How do I present my benefits to a client?There is a wonderful restaurant in the town of Hermanus, along South Africa’s coast on the Indian Ocean side. A large portion of the restaurant has large windows that are sea facing, and positioned at the top of the coastal cliffs, it affords a spectacular view across the bay.
This particular bay is one in which whales, making their seasonal migrations north and south, stop to frolic in. If you eat at this restaurant, at either of those two periods, and sit at a table at the windows, you can whale watch while you eat. It is an incredible experience.
What is even more incredible though, is just how easy it used to be to get a seat at the window. And the reason for that is that not enough people were aware of this. The entrance to the restaurant was not on the same side of the building, and so if you were in the parking lot, or the road passing by the front of the restaurant, you might not have guessed at the views on offer.
Throughout almost the entire summer holiday period one year, the restaurant had a sign outside that said, “Ocean view seating available!”. The last summer that I holidayed there was one just after I had gone into sales, and had been trained about selling the advantages of your products, not listing the features. Every time I visited the restaurant, and amazed at how easy it was to get a table with this stunning view, it amazed me that they were just listing a feature. Yes, they had ocean view seating. What they should have been putting in the sign was the benefit of that, that you could whale watch while you eat. I bet that would have got far more people through the doors!
Learn to present the benefits to your clientsOver the years, I have met many sales people that made the same mistake. They listed the features of whatever widget they were selling, without explaining the advantages that it gave, and then the benefits this gave to the client. The last motor vehicle I bought, while taking a car for a test drive, the salesperson rattled off an entire list of features, including one about features of the gearbox. Talking to him later, it turned out that he was new to sales, which might have explained it, but he did not list one benefits of these features as the driver. He was lucky, and we liked the car and bought it anyway, because my wife had driven a similar car before. If that was not the case though, he would have had a far better chance of selling the car to us if he had told us what benefits there were, such as the low road tax that I benefit from because of the low emissions. People are far more inclined to buy something if they can see how they will benefit from it. Or eat at a restaurant if they know that they can watch whales play while they eat.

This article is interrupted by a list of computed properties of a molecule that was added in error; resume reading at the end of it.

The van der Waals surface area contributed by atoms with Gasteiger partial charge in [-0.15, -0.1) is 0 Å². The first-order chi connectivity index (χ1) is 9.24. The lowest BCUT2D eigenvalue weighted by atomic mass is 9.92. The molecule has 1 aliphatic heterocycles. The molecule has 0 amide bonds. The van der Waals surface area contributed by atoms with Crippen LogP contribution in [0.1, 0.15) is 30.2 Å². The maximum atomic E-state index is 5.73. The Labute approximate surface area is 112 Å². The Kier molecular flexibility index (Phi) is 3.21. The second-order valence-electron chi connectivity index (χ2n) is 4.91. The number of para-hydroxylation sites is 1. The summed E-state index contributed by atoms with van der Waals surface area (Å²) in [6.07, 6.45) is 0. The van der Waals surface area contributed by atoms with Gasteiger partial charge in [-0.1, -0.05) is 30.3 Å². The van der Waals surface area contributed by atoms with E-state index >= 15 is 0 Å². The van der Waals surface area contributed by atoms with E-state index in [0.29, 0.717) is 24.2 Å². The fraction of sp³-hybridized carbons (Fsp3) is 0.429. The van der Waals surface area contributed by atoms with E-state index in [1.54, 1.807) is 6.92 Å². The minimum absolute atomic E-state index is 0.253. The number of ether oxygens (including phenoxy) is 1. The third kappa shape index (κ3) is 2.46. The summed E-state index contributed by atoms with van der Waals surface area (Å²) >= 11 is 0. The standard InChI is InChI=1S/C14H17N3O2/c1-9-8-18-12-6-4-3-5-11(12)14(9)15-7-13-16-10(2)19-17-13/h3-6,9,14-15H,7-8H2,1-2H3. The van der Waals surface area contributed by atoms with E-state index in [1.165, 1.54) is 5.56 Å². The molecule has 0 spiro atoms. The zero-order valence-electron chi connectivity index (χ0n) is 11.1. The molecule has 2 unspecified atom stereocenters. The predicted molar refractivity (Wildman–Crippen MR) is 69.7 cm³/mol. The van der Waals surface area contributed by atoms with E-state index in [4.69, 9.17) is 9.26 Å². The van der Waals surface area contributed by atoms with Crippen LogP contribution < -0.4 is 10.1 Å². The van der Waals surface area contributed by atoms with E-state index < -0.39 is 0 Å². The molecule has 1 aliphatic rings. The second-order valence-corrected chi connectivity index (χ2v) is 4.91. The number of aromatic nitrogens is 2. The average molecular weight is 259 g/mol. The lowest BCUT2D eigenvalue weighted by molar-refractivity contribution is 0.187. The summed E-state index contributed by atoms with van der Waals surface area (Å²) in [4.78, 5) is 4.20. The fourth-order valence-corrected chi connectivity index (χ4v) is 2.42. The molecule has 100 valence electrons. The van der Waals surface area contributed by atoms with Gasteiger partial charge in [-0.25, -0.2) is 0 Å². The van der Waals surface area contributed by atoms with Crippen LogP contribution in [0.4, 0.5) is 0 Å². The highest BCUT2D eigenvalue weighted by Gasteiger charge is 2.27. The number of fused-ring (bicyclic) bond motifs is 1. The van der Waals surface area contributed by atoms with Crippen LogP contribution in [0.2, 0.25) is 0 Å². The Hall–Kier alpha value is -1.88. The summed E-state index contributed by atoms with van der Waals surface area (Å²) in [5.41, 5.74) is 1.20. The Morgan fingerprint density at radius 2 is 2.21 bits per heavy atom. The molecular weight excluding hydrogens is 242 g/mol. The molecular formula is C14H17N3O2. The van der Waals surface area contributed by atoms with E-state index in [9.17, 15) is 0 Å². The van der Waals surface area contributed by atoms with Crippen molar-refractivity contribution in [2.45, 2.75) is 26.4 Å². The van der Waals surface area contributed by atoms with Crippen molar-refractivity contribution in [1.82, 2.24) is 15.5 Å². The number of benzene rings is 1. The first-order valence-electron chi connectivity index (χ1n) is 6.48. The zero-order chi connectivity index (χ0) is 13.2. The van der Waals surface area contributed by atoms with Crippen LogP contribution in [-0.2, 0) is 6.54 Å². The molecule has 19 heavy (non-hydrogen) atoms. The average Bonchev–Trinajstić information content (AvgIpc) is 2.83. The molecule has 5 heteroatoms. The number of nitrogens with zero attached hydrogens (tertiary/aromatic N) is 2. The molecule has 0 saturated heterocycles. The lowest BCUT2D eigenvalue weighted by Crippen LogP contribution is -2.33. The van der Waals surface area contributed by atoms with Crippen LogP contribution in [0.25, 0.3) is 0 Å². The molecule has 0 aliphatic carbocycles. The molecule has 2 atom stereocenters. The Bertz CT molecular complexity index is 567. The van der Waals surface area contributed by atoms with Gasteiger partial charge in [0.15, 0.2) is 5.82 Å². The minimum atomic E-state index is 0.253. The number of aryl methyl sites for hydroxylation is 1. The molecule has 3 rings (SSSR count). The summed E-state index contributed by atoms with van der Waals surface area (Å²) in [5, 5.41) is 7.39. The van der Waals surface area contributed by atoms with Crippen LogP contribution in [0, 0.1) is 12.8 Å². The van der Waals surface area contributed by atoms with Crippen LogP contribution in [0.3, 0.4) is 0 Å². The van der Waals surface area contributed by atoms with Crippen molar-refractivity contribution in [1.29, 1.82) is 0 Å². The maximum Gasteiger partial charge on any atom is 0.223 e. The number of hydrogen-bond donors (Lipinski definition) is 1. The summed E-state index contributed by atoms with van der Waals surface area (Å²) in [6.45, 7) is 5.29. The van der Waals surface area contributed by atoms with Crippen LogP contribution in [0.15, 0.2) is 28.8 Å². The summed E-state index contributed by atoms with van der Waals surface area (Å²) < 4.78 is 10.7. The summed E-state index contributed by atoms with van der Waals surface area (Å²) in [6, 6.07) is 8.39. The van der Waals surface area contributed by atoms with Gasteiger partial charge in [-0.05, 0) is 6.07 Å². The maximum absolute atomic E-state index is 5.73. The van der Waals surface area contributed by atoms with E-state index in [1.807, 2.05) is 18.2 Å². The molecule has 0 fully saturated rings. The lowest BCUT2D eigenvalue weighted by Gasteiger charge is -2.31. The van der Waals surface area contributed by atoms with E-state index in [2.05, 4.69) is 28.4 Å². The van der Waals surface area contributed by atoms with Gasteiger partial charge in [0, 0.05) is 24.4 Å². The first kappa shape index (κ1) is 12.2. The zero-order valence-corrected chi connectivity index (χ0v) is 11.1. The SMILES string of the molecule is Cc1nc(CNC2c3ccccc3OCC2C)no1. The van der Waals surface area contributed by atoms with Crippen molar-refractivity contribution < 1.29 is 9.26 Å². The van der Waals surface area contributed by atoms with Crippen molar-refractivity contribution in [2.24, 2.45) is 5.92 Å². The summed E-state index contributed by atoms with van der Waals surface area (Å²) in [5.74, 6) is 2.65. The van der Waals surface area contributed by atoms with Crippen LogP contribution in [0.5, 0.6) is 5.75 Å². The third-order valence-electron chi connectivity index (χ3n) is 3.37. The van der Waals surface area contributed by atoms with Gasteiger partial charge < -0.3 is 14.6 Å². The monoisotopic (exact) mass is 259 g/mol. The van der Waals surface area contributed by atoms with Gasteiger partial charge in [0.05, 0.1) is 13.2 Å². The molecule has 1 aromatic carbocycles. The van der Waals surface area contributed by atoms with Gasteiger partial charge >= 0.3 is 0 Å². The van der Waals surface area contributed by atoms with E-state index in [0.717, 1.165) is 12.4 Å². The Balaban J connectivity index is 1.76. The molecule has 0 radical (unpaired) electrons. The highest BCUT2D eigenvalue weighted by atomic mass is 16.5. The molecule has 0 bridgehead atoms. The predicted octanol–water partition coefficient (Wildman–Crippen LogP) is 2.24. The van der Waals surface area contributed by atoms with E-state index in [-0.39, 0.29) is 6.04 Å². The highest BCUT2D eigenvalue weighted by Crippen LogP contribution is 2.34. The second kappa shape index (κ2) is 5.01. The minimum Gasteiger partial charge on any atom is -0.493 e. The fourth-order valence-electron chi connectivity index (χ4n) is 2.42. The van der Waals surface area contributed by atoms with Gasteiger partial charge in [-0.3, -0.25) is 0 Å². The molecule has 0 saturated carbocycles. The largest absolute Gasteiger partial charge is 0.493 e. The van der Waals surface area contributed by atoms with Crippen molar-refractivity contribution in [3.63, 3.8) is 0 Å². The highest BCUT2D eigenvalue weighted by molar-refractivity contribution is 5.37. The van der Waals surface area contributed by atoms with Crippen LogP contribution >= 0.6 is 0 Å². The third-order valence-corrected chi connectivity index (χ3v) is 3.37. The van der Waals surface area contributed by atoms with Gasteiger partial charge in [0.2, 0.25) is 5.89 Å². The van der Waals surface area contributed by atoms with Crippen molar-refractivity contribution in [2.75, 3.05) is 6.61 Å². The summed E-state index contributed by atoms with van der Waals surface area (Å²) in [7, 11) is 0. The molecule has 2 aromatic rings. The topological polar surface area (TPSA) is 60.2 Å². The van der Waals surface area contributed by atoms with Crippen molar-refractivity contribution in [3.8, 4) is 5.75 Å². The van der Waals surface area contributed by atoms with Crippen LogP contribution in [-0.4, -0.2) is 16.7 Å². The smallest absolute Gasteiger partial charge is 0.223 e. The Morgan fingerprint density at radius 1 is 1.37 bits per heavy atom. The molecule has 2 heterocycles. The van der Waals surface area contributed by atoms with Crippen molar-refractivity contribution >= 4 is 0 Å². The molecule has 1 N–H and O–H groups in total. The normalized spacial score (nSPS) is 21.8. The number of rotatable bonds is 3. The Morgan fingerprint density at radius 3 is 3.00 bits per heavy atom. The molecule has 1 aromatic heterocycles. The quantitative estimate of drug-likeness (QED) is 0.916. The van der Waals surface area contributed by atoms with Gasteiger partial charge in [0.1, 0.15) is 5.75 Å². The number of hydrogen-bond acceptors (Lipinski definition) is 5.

So, if you are in sales, when was the last time you checked to ensure that for every feature you listed to a client you gave a corresponding benefit to them? If you are a sales manager, when have you listened to see if your sales people are giving the benefits? And are you doing it naturally? Does the conversation flow, or does it sound like you are listing just features and benefits? If it does sound like you are just going through a checklist, you need to practice so that it sounds natural.
If you, or your team, are not successfully explaining the benefits of your product to your clients, make sure that you avoid the mistake that restaurant in Hermanus was making, and learn to explain the benefits of your products to your clients in a natural way. I guarantee it increases sales.
If you would like to read more about how to present your benefits to the client, why not look at the SPIN Selling Model? The N stands for Need pay-off questions, which is effectively how your benefit solves the client’s exact problem. It is a great site to view more details on how to obtain this.
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